Is it time to reframe the EdTech narrative?

The education sector is often called out due to its difficulty to implement change - whether that is because institutions have legacy systems in place, do not have the time it takes to adopt new technologies, or the affordability aspect. To understand how the education industry as a whole can take the necessary steps forward and achieve its long-anticipated digital transformation, we must first look at the key barriers holding it back.

The DfE recently released a report outlining a review on the state and usage of EdTech in schools. It found that although education leaders believe technology either had or would better student outcomes, it was perceived to have less of an impact from a time management perspective, and does not quite meet the standard needed to support SEND (Special Educational Needs and Disabilities) students. There is a disconnect here - the sector is being encouraged to change its image from “stuck in the past”, but is not being provided with the tangible steps it needs to take to get there.

So, what exactly can be done to help both education institutions and EdTech organisations achieve their goals?

Addressing 'EdTech' as a buzzword

Primarily, we must understand the position that schools, colleges, and universities currently find themselves in. It is clear that the pandemic has accelerated the adoption of tech, but there are still core challenges in place that need to be addressed. 'EdTech' is often pitched as making it easier to automate tasks and create the time that education staff so desperately need. However, from the DfE’s latest findings, we can see that there is a discrepancy between the way EdTech is being talked about, and what it is delivering.

Put simply, the term 'EdTech' has become a buzzword - it represents something that, quite often, education institutions can aspire to but can’t achieve because they are time poor, or don’t see how it will actually help change student outcomes. This is where tech organisations and PR/marketing units can work together to bridge the gap. They have a huge role to play in managing the narrative, but it’s all about taking it back to the foundation and first understanding what education leaders need from technology, before starting to talk about how it can help.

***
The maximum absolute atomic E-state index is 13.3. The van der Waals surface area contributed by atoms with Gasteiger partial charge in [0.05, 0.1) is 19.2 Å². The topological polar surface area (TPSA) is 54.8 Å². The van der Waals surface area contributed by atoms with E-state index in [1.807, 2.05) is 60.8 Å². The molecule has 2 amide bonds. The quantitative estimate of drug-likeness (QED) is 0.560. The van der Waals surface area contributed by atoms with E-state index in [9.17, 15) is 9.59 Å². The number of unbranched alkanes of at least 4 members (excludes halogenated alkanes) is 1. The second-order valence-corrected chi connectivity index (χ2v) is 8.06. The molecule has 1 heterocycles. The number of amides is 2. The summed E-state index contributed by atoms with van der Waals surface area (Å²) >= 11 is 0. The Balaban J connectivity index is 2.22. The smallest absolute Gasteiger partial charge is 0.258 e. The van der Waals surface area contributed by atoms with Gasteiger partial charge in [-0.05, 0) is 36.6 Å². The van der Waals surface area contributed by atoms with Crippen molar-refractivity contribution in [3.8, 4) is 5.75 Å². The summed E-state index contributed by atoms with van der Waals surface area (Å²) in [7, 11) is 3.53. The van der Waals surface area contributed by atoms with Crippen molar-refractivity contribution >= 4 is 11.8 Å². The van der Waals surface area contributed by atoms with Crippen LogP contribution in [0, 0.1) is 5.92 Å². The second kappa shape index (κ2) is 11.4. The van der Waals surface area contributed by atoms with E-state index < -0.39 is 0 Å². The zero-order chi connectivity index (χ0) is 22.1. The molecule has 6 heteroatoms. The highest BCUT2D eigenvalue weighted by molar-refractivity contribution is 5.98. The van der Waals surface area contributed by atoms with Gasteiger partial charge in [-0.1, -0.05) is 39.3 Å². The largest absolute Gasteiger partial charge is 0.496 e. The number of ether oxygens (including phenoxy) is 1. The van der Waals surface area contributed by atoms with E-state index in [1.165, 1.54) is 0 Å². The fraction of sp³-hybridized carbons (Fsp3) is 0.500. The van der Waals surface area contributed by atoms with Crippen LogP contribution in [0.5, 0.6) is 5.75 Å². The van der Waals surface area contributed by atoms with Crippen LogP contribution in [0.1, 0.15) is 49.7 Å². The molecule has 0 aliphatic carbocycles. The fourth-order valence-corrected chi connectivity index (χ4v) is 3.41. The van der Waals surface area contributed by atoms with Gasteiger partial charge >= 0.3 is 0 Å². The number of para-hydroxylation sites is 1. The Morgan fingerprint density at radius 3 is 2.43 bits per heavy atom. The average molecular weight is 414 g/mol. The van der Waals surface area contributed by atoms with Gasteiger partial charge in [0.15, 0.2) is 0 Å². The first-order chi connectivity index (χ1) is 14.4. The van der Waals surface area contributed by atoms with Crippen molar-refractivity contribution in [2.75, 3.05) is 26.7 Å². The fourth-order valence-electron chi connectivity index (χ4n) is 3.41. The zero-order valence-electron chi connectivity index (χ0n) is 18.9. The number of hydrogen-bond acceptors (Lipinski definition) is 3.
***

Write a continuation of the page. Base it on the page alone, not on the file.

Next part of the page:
Cutting through educators’ other priorities

When making 'EdTech' relatable for the everyday school, college, or university, PR and marketing companies need to remember that generally, it is not corporate tech professionals sitting at the helm of the ship making decisions about how processes can be streamlined and where to spend budget.

Senior leadership teams are too busy thinking about the day-to-day operations of running their institution, and educating students who have essentially missed out on more than a year of traditional teaching. They do not have time to sift through buzzwords or read between the lines of a tech company’s website, slowly piecing together what it all actually means. They need to be given information that is easily digestible and can understand the positive impact it will have on their students - this is dependent on the narrative and the story that is being told.

What’s the new story?

Storytellers should work directly with schools and colleges in some capacity to understand their pain points - this isn’t just a time or affordability aspect, but also a need to appreciate exactly how education leaders would be able to justify bringing on a new piece of technology to teaching staff. It goes further than selling software to a leader, as they then have to be able to sell it to their peers so everyone is motivated to use it.

EdTech organisations need to help education leaders recognise how technology will help them with their long-term goals. This can only be achieved through de-buzzwording 'EdTech' and being transparent about exactly how it can support everyone in getting what they want.